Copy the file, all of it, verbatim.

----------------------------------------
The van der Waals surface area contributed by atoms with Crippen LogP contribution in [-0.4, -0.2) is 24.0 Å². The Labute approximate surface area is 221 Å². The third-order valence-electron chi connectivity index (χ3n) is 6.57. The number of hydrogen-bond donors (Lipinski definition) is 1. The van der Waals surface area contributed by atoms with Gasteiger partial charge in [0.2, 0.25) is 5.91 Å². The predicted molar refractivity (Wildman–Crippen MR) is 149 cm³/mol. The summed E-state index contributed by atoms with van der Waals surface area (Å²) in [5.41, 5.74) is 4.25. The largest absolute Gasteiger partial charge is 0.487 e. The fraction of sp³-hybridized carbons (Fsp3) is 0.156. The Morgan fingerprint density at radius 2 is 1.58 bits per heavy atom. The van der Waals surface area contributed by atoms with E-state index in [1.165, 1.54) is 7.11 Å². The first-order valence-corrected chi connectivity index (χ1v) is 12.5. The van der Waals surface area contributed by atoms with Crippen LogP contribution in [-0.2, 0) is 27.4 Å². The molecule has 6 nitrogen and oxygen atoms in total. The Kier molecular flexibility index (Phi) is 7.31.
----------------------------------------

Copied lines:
The van der Waals surface area contributed by atoms with Crippen LogP contribution in [-0.4, -0.2) is 24.0 Å². The Labute approximate surface area is 221 Å². The third-order valence-electron chi connectivity index (χ3n) is 6.57. The number of hydrogen-bond donors (Lipinski definition) is 1. The van der Waals surface area contributed by atoms with Gasteiger partial charge in [0.2, 0.25) is 5.91 Å². The predicted molar refractivity (Wildman–Crippen MR) is 149 cm³/mol. The summed E-state index contributed by atoms with van der Waals surface area (Å²) in [5.41, 5.74) is 4.25. The largest absolute Gasteiger partial charge is 0.487 e. The fraction of sp³-hybridized carbons (Fsp3) is 0.156. The Morgan fingerprint density at radius 2 is 1.58 bits per heavy atom. The van der Waals surface area contributed by atoms with E-state index in [1.165, 1.54) is 7.11 Å². The first-order valence-corrected chi connectivity index (χ1v) is 12.5. The van der Waals surface area contributed by atoms with Crippen LogP contribution in [-0.2, 0) is 27.4 Å². The molecule has 6 nitrogen and oxygen atoms in total. The Kier molecular flexibility index (Phi) is 7.31.